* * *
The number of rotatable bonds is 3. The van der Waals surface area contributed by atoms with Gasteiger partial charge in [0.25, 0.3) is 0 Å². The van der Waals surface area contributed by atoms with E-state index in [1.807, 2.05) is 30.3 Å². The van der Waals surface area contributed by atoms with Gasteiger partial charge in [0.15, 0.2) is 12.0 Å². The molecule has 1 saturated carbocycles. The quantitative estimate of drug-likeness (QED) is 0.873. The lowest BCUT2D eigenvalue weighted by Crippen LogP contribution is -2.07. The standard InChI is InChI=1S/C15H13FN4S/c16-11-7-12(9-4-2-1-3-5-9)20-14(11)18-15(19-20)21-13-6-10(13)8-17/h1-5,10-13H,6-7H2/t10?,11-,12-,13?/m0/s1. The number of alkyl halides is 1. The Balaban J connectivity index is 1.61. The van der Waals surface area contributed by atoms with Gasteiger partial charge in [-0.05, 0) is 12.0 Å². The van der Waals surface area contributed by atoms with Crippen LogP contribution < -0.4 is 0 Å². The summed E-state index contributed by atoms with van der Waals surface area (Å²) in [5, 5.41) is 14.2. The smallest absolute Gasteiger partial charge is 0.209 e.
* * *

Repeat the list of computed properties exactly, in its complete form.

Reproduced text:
The number of rotatable bonds is 3. The van der Waals surface area contributed by atoms with Gasteiger partial charge in [0.25, 0.3) is 0 Å². The van der Waals surface area contributed by atoms with E-state index in [1.807, 2.05) is 30.3 Å². The van der Waals surface area contributed by atoms with Gasteiger partial charge in [0.15, 0.2) is 12.0 Å². The molecule has 1 saturated carbocycles. The quantitative estimate of drug-likeness (QED) is 0.873. The lowest BCUT2D eigenvalue weighted by Crippen LogP contribution is -2.07. The standard InChI is InChI=1S/C15H13FN4S/c16-11-7-12(9-4-2-1-3-5-9)20-14(11)18-15(19-20)21-13-6-10(13)8-17/h1-5,10-13H,6-7H2/t10?,11-,12-,13?/m0/s1. The number of alkyl halides is 1. The Balaban J connectivity index is 1.61. The van der Waals surface area contributed by atoms with Gasteiger partial charge in [-0.05, 0) is 12.0 Å². The van der Waals surface area contributed by atoms with Crippen LogP contribution < -0.4 is 0 Å². The summed E-state index contributed by atoms with van der Waals surface area (Å²) in [5, 5.41) is 14.2. The smallest absolute Gasteiger partial charge is 0.209 e.